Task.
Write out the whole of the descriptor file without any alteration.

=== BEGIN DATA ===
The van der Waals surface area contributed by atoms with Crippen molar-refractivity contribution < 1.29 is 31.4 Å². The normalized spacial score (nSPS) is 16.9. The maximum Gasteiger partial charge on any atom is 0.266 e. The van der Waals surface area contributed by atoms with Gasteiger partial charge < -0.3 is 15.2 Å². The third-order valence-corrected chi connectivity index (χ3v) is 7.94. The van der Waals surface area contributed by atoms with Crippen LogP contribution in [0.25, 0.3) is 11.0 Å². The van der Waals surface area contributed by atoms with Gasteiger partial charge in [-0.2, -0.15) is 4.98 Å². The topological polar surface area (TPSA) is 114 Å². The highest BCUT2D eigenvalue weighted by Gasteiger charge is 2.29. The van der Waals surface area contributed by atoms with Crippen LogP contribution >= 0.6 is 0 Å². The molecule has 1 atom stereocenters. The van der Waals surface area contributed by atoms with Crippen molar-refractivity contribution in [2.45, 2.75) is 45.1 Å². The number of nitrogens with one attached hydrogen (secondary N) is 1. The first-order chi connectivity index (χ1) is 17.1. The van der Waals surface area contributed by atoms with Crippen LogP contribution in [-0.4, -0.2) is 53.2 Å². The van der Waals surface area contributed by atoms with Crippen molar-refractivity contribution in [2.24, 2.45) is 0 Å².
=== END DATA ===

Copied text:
The van der Waals surface area contributed by atoms with Crippen molar-refractivity contribution < 1.29 is 31.4 Å². The normalized spacial score (nSPS) is 16.9. The maximum Gasteiger partial charge on any atom is 0.266 e. The van der Waals surface area contributed by atoms with Gasteiger partial charge < -0.3 is 15.2 Å². The third-order valence-corrected chi connectivity index (χ3v) is 7.94. The van der Waals surface area contributed by atoms with Crippen LogP contribution in [0.25, 0.3) is 11.0 Å². The van der Waals surface area contributed by atoms with Gasteiger partial charge in [-0.2, -0.15) is 4.98 Å². The topological polar surface area (TPSA) is 114 Å². The highest BCUT2D eigenvalue weighted by Gasteiger charge is 2.29. The van der Waals surface area contributed by atoms with Crippen LogP contribution >= 0.6 is 0 Å². The molecule has 1 atom stereocenters. The van der Waals surface area contributed by atoms with Crippen molar-refractivity contribution in [2.45, 2.75) is 45.1 Å². The number of nitrogens with one attached hydrogen (secondary N) is 1. The first-order chi connectivity index (χ1) is 17.1. The van der Waals surface area contributed by atoms with Crippen LogP contribution in [-0.4, -0.2) is 53.2 Å². The van der Waals surface area contributed by atoms with Crippen molar-refractivity contribution in [2.24, 2.45) is 0 Å².